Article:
Thursday, August 28, 2008

A Real Dilemma

Okay. Never mind voting. Never mind partisan politics. Never mind all the issues of this campaign (just for a moment).

I've got a real dilemma on my hands.

I like singing in our new parish choir. I consider the woman running things a friend. I want to be nice and get along, hoping to be a positive influence in the general direction of more traditional music as time goes by. If I've learned one thing from the past it's that marching in with a "my way or the highway" attitude doesn't really change hearts or open minds to the beautiful traditional music of the Church's past. And so occasionally I'll sing a newer, lesser song with no complaints, but reserving the right to make my opinions about the piece known.

But this week she's scheduled "Gather Us In." No, really, the Wreck of the Edumund Fitzgerald of liturgical music, the dreck by which other dreck is measured, the tritest and most "let's celebrate us" piece of non-worship jangling, the piece which makes me want to gag, and only because it's preferable to completing the actual involutary digestive response that this piece provokes in me every single time I hear it.

I want to express my strong dislike of the piece without hurting feelings. I don't want to be unkind or disruptive, or try to take on myself a role that properly belongs to the new pastor (who, alas, might just like this kind of song for all I know). But I don't want to just sit there and sing it with no expression of my unhappiness whatsoever.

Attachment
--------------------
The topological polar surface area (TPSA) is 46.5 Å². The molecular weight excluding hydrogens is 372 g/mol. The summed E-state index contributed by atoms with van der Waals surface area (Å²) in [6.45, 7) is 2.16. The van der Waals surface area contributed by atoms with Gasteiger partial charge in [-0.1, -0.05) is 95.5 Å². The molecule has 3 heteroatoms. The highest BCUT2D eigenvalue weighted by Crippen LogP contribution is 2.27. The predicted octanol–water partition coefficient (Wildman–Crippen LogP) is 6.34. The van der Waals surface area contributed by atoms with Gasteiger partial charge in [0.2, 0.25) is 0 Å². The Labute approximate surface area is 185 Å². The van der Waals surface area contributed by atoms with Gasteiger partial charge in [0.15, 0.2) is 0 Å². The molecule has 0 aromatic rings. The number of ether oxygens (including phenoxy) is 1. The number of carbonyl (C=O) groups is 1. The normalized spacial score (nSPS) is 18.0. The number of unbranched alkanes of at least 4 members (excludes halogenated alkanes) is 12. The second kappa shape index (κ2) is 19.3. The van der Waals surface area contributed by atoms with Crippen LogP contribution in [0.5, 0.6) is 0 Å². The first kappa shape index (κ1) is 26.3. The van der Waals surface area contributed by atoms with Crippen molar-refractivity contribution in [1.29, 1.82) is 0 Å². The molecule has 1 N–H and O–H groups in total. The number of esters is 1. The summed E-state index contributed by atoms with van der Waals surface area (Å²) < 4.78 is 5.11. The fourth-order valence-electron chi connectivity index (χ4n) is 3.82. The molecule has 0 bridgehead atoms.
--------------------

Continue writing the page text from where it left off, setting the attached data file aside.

What should I do? What would you do?

Practice is tonight. I'll update later.

UPDATE: I ended up doing pretty much what Mary suggested below, just talking after practice about what I saw as the problem with the song and getting enthusiastic about the prospect of us "Vatican II Catholics" getting to rediscover/reconnect with our liturgical roots. Which is what I really believe.

One thing--for those who mentioned this, I was always planning to sing the song, despite my dislike for it. When I got involved in choir last year I decided beforehand that I would have to be capable of singing anything that was scheduled as a precondition for joining. And it was the fact that the first choir I joined would also sing lovely traditional pieces to counterbalance the less beautiful ones, a practice that continues with this new choir, that drew me back into singing in the first place, so I do see positive signs here. Obedience and humility are good things to practice along with singing--and I figure that a couple of verses of "Gather Us In" sung with a reluctant heart should shave a few minutes off of my purgatory, as well as the purgatory of everyone else who dislikes this song (for excellent reasons!) but listens to it without a grouchy or angry heart anyway. :)


Paul, just this guy, you know? said...

I would sing the song. So should you. When you're the choir director, you'll pick better songs then.

Oremus said...

You mean the ... Gather us in the rich and the haughty, gather us in the blind and the lame? song.

I would casually say, at another time, this isn't one of my favorites. I don't think it challenges us or shows our real talent.

Really, it should be sung at a bar if it is the one I am thinking of.

Anonymous said...

I say skip this week. Spare the people sitting below the choir loft - they probably wouldn't think to bring a change of clothes after the puke flies!

Scott said...